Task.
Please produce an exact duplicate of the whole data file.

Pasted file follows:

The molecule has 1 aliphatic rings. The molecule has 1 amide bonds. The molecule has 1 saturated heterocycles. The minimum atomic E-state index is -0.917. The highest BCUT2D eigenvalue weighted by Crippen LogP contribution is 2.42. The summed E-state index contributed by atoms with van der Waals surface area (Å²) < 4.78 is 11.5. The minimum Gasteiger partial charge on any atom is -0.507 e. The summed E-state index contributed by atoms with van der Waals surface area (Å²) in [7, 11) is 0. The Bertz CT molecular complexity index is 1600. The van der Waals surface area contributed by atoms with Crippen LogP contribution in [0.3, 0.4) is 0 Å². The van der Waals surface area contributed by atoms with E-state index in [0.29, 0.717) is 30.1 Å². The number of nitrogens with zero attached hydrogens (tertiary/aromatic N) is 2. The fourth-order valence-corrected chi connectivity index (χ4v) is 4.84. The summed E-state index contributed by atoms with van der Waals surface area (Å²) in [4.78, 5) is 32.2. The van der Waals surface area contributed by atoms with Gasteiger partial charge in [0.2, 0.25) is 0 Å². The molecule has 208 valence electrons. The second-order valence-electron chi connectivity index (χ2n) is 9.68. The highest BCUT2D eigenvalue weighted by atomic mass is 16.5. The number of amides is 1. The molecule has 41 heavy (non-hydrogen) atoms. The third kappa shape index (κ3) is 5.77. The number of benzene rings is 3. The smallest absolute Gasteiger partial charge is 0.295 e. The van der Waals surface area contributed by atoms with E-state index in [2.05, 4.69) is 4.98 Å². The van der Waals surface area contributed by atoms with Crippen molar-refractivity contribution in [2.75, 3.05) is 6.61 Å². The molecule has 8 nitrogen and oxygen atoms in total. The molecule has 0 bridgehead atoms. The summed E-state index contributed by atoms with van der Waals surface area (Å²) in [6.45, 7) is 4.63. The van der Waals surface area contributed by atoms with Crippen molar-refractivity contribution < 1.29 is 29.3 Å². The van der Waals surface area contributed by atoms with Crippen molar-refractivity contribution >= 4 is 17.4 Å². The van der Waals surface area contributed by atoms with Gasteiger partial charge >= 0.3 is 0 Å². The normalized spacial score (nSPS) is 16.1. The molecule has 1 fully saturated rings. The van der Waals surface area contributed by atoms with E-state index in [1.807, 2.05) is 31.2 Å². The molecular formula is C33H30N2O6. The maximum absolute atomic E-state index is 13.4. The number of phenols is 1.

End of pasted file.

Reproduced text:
The molecule has 1 aliphatic rings. The molecule has 1 amide bonds. The molecule has 1 saturated heterocycles. The minimum atomic E-state index is -0.917. The highest BCUT2D eigenvalue weighted by Crippen LogP contribution is 2.42. The summed E-state index contributed by atoms with van der Waals surface area (Å²) < 4.78 is 11.5. The minimum Gasteiger partial charge on any atom is -0.507 e. The summed E-state index contributed by atoms with van der Waals surface area (Å²) in [7, 11) is 0. The Bertz CT molecular complexity index is 1600. The van der Waals surface area contributed by atoms with Crippen LogP contribution in [0.3, 0.4) is 0 Å². The van der Waals surface area contributed by atoms with E-state index in [0.29, 0.717) is 30.1 Å². The number of nitrogens with zero attached hydrogens (tertiary/aromatic N) is 2. The fourth-order valence-corrected chi connectivity index (χ4v) is 4.84. The summed E-state index contributed by atoms with van der Waals surface area (Å²) in [4.78, 5) is 32.2. The van der Waals surface area contributed by atoms with Gasteiger partial charge in [0.2, 0.25) is 0 Å². The molecule has 208 valence electrons. The second-order valence-electron chi connectivity index (χ2n) is 9.68. The highest BCUT2D eigenvalue weighted by atomic mass is 16.5. The number of amides is 1. The molecule has 41 heavy (non-hydrogen) atoms. The third kappa shape index (κ3) is 5.77. The number of benzene rings is 3. The smallest absolute Gasteiger partial charge is 0.295 e. The van der Waals surface area contributed by atoms with E-state index in [2.05, 4.69) is 4.98 Å². The van der Waals surface area contributed by atoms with Crippen molar-refractivity contribution in [2.75, 3.05) is 6.61 Å². The molecule has 8 nitrogen and oxygen atoms in total. The molecule has 0 bridgehead atoms. The summed E-state index contributed by atoms with van der Waals surface area (Å²) in [6.45, 7) is 4.63. The van der Waals surface area contributed by atoms with Crippen molar-refractivity contribution < 1.29 is 29.3 Å². The van der Waals surface area contributed by atoms with Crippen molar-refractivity contribution >= 4 is 17.4 Å². The van der Waals surface area contributed by atoms with Gasteiger partial charge >= 0.3 is 0 Å². The normalized spacial score (nSPS) is 16.1. The molecule has 1 fully saturated rings. The van der Waals surface area contributed by atoms with E-state index in [1.807, 2.05) is 31.2 Å². The molecular formula is C33H30N2O6. The maximum absolute atomic E-state index is 13.4. The number of phenols is 1.